MRO Magazine

Screwdriver takes its flexible design from nature

When developing its products, Wera uses bionics to assist in improving the wear-resistance of powered screwdriver bits.


February 1, 2004
By MRO Magazine

When developing its products, Wera uses bionics to assist in improving the wear-resistance of powered screwdriver bits.

Bionics is the study of the functions and structures in nature to determine their potential value in technical, mechanical systems. For example, a tree, when it is subjected to a gust of wind, is initially protected by a loss of leaves or the swaying of its branches. If the wind grows to the power of a storm, the trunk of the tree will start to give, further protecting the tree from the tremendous stress. As a result, these multiple stages of flexibility allow the tree to withstand the huge force of a storm without damage to the system.

Similarly, peak loads are the primary reason for the premature wear of powered screwdriver bits, which creates such problems as damage to screws and surfaces, troublesome and expensive setup times and the tedious procurement of replacement tools.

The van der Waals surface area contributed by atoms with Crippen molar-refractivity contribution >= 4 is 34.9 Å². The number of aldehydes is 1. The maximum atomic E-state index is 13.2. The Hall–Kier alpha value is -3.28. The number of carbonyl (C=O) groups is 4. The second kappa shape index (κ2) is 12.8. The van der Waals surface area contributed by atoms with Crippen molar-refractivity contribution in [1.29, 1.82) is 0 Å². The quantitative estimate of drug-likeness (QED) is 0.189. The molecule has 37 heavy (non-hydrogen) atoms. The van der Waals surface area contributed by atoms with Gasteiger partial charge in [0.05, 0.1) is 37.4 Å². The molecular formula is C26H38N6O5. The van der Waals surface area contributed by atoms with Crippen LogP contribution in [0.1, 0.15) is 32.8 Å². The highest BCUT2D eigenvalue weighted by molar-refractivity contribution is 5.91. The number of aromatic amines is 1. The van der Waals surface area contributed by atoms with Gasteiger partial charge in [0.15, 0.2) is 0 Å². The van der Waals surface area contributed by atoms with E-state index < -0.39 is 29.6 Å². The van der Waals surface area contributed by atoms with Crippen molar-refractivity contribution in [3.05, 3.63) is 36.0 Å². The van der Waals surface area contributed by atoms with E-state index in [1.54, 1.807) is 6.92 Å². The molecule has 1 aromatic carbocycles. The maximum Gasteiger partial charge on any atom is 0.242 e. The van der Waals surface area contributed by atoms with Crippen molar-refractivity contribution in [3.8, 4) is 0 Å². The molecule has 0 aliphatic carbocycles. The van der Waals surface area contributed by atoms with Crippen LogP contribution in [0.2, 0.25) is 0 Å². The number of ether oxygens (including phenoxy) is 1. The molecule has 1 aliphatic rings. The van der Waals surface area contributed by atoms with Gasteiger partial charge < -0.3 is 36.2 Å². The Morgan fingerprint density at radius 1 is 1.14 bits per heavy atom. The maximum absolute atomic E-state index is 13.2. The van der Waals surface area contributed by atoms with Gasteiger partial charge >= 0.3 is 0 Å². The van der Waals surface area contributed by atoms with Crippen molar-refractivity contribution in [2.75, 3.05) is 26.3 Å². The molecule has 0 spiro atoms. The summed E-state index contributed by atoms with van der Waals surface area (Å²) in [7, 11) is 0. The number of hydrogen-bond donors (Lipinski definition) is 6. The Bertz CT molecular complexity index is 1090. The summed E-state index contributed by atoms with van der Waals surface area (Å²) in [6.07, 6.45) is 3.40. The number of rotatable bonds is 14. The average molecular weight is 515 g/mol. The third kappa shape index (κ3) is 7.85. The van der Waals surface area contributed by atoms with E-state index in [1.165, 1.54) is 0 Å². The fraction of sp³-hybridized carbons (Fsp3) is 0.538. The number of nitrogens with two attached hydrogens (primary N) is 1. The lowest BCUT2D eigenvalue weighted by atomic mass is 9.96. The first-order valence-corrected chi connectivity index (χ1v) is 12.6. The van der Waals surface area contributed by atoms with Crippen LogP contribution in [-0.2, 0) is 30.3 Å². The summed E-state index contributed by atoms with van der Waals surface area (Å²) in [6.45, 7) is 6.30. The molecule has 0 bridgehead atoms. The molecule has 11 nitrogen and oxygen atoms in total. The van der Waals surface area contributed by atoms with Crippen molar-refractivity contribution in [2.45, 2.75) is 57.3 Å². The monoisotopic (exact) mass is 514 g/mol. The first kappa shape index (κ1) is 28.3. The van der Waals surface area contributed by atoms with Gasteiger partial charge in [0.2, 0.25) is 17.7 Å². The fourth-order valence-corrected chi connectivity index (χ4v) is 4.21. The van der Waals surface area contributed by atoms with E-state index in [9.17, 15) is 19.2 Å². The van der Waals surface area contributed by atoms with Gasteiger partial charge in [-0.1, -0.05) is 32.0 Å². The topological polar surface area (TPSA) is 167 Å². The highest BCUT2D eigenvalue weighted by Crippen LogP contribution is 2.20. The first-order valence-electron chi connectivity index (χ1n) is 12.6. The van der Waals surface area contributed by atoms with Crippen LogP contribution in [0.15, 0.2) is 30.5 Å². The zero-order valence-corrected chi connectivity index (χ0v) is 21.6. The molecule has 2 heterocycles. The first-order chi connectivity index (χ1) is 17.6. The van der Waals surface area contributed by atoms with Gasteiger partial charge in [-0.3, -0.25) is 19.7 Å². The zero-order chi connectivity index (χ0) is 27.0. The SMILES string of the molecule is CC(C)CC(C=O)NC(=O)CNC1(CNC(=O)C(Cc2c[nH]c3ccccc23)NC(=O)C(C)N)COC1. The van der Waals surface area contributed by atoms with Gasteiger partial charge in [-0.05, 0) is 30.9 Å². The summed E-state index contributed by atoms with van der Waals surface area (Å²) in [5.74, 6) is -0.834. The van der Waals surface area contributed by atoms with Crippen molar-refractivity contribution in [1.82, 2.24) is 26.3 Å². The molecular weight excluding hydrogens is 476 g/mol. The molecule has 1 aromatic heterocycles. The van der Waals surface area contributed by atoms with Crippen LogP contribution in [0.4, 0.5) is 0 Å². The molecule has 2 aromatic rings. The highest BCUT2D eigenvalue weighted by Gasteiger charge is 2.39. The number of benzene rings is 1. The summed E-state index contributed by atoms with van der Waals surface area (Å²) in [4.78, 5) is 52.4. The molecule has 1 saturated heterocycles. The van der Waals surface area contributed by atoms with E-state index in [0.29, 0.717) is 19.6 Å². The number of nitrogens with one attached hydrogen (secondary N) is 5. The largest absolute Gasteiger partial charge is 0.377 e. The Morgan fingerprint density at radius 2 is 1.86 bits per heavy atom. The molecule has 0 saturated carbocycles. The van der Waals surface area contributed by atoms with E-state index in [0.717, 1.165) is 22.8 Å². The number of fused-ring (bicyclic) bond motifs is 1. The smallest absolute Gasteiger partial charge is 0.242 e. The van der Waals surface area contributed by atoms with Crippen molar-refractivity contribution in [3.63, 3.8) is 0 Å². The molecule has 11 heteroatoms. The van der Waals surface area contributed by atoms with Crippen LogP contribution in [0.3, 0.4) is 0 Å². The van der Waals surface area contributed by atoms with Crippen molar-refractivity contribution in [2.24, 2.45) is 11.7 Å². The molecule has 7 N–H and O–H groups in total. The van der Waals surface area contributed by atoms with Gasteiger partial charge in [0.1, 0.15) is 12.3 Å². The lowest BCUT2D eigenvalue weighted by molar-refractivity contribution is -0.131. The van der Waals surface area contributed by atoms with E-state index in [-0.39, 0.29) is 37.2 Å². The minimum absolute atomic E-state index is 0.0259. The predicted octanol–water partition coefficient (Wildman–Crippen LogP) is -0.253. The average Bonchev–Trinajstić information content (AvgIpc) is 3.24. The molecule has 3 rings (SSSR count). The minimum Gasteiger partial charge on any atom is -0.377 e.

In an ideal system for screwdriving, torque stresses should be absorbed in two stages in order to protect both the bits and the fasteners. Since it is not possible to incorporate two different torsion springs into one screwdriver bit, Wera has integrated a second spring into the shaft of the adapter.

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When a load is applied to the fastening system, the spring in the shaft of the adapter absorbs the initial stress. If the stress increases, the adapter locks up and transfers the higher load into the torsion spring of the bit.

The optimum effect of the precision-engineered spring curves is only achieved when the BiTorsion adapter and bit are combined. The end result is a considerable increase in the life of the tools.

For more information, contact Wera at 905-643-6600 and refer to this article.

Wera